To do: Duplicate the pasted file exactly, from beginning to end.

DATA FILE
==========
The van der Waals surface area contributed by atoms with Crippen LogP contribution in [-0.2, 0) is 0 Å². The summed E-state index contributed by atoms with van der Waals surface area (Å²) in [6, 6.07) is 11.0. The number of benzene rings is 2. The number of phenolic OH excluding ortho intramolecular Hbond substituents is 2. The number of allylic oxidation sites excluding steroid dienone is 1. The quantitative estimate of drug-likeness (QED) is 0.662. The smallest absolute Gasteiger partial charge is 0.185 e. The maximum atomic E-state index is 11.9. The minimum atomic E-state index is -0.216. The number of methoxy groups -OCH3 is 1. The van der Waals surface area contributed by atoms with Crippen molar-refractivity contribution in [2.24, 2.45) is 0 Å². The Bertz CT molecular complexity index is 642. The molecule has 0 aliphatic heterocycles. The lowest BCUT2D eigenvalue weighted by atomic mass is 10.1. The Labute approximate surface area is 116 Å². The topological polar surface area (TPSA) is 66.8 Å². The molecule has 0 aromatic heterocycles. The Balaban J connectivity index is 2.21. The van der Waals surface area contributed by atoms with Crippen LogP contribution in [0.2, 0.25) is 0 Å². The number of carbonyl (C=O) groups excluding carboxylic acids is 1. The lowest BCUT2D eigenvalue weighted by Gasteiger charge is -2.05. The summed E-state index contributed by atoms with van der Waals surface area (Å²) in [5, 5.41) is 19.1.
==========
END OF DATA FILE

The van der Waals surface area contributed by atoms with Crippen LogP contribution in [-0.2, 0) is 0 Å². The summed E-state index contributed by atoms with van der Waals surface area (Å²) in [6, 6.07) is 11.0. The number of benzene rings is 2. The number of phenolic OH excluding ortho intramolecular Hbond substituents is 2. The number of allylic oxidation sites excluding steroid dienone is 1. The quantitative estimate of drug-likeness (QED) is 0.662. The smallest absolute Gasteiger partial charge is 0.185 e. The maximum atomic E-state index is 11.9. The minimum atomic E-state index is -0.216. The number of methoxy groups -OCH3 is 1. The van der Waals surface area contributed by atoms with Crippen molar-refractivity contribution in [2.24, 2.45) is 0 Å². The Bertz CT molecular complexity index is 642. The molecule has 0 aliphatic heterocycles. The lowest BCUT2D eigenvalue weighted by atomic mass is 10.1. The Labute approximate surface area is 116 Å². The topological polar surface area (TPSA) is 66.8 Å². The molecule has 0 aromatic heterocycles. The Balaban J connectivity index is 2.21. The van der Waals surface area contributed by atoms with Crippen LogP contribution in [0.2, 0.25) is 0 Å². The number of carbonyl (C=O) groups excluding carboxylic acids is 1. The lowest BCUT2D eigenvalue weighted by Gasteiger charge is -2.05. The summed E-state index contributed by atoms with van der Waals surface area (Å²) in [5, 5.41) is 19.1.